What it’s like to work at Pesel & Carr

With the work year now well and truly underway, I thought it might be time to give you a behind-the-scenes look at working at Pesel & Carr, judging from my five months here as Senior Communications Specialist.

The first thing that comes to mind is our tight-knit team, which includes diverse people with backgrounds in journalism, crisis management, copywriting, public policy, corporate affairs and more. Staff members are trusted, not-micro-managed, and able to work flexible hours; two of our Mums work around school hours, for example. Managing Director Barbara Pesel is always open to personalised arrangements, something increasingly important to most workers, provided there is quid pro quo.

Each work day has its own excitements and challenges as we work across different industries and clients –  the variety means there is definitely never a dull moment in the office! On any particular day my tasks could involve planning a digital strategy, writing a newsletter article, pitching to a TV journalist, conducting a focus group with teens or brainstorming the ‘next big thing’.

While it can be a lot to take in at first, it helps to keep in mind the things that underline all good public relations work; like staying true to a client’s core purpose and audience, and ensuring all communications support their organisational and business goals.

Personally, coming from a non-agency background, the accountability and time pressure involved in billing in 15 minute increments was something I had to get used to, though I know it’s a good discipline! Certainly things move at a more rapid and exacting pace than at some other places I’ve worked.

I’ve also learnt not to write in law and government speak and the importance of making all writing visually appealing – whether that means breaking paragraphs into dot points, or turning work into an arresting presentation.  Budgeting and attracting new clients are two upcoming challenges for me.

In the office, I enjoy the well-lit space with a helping hand of good coffee on tap and quality panini around the corner on Lygon Street.  Another staff member that appreciates good food – and lots of it – is our Culture Manager, a large poodle called Louis (as he is all bark and no bite, this seemed a better fit than security!).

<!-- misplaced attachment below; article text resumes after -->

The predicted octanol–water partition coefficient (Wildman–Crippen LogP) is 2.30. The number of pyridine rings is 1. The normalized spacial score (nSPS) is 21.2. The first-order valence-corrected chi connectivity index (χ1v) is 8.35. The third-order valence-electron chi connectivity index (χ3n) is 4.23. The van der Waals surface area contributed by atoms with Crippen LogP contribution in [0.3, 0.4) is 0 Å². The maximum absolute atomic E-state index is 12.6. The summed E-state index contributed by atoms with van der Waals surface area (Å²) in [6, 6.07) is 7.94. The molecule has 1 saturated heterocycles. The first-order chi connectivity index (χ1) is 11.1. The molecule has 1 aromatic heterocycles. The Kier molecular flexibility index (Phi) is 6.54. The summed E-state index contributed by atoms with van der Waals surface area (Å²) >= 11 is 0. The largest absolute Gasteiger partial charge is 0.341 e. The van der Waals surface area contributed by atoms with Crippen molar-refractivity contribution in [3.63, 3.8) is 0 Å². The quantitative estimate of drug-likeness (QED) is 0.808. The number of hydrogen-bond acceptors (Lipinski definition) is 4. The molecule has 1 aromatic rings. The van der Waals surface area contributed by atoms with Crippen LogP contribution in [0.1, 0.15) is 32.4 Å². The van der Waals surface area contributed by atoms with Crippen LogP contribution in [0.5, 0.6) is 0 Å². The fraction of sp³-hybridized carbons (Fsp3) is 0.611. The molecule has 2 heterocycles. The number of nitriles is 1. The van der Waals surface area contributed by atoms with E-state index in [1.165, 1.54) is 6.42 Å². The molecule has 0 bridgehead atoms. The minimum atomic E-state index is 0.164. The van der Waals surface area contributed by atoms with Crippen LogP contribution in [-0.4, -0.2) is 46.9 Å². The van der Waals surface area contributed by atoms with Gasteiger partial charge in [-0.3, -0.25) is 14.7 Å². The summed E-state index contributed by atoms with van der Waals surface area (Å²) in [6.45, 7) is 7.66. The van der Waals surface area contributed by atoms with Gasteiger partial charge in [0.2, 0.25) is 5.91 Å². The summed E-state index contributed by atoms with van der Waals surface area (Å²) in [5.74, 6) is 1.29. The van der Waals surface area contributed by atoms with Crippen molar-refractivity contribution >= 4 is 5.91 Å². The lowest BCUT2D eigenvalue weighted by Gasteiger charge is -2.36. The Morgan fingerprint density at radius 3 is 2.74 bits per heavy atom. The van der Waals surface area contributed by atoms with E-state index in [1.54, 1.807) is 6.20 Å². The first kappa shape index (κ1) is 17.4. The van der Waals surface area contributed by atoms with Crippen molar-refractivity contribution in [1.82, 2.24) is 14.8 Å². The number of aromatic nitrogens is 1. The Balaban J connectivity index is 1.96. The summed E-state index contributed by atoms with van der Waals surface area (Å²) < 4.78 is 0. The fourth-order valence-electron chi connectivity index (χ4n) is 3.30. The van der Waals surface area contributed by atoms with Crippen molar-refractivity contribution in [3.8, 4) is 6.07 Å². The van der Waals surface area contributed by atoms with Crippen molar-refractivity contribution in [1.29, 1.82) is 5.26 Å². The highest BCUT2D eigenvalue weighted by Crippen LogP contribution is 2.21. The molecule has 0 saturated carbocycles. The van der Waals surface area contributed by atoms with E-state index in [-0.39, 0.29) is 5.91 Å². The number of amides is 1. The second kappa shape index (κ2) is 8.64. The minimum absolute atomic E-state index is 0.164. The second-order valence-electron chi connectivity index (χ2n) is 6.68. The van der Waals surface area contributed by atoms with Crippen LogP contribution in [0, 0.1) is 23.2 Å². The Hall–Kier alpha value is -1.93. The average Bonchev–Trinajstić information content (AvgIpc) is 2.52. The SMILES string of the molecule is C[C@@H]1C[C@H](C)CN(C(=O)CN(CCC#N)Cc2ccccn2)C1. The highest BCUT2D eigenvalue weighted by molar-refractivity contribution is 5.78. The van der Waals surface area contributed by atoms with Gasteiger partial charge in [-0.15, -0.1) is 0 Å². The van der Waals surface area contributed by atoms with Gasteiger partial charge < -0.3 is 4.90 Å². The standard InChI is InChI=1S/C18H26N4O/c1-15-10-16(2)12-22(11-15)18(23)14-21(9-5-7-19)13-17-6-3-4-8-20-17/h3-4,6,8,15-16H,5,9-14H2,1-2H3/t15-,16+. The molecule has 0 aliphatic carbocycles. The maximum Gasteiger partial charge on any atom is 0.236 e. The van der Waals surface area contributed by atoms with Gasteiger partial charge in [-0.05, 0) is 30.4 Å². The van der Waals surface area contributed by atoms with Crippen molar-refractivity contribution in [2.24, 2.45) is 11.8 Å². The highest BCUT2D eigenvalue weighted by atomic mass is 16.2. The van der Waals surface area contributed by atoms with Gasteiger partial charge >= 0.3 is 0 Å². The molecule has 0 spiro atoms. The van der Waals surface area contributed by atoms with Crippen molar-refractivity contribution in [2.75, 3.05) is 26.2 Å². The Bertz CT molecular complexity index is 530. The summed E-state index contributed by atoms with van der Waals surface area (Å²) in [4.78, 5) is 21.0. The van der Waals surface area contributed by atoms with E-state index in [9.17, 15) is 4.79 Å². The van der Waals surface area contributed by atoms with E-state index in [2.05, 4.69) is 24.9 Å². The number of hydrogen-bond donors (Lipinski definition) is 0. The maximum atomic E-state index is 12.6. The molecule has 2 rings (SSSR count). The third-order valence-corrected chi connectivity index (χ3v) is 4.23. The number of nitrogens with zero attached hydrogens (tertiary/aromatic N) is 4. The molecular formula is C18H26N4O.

Louis’ duties include greeting clients at the door, shaking paws and providing (loud) feedback during meetings. His need for pats, games and walks help to keep staff calm, entertained and fit. Louis really is the fluffy heart of the office. We suspect his ambition is to one day run the company, instead of just running around it…

One of the best aspects of Pesel & Carr is the culture of continuous feedback, learning and improvement.  This makes for a very open, productive and healthy work environment, as does the goodwill and lack of competition between staff; everyone helps each other and we take the good and the bad as a team.

The advantage of being a small agency is that training is intensive and personalised – there is always something to add to your PR repertoire from practical experience, which is the best way, and you develop skills by doing a bit of everything. Staff are encouraged to spend part of the working week viewing webinars and reading articles on industry developments.

There is also an active program for interns and student workers, which develops the next generation of PR professionals as well as giving staff management experience. If you are interested in an internship opportunity as part of your university requirements, please contact me at caitlin.evans@peselandcarr.com.au.

I’m looking forward to what the next few months will hold – the variety, high standards, discipline and direct impact of agency work is what I was looking for in my career. I also think I’d find it very hard to work anywhere again now without an office dog managing the culture. I’ve suggested adding a cuddly, lazy cat to the mix, but for some reason that has been roundly vetoed (unsurprisingly by the Culture Manager himself!).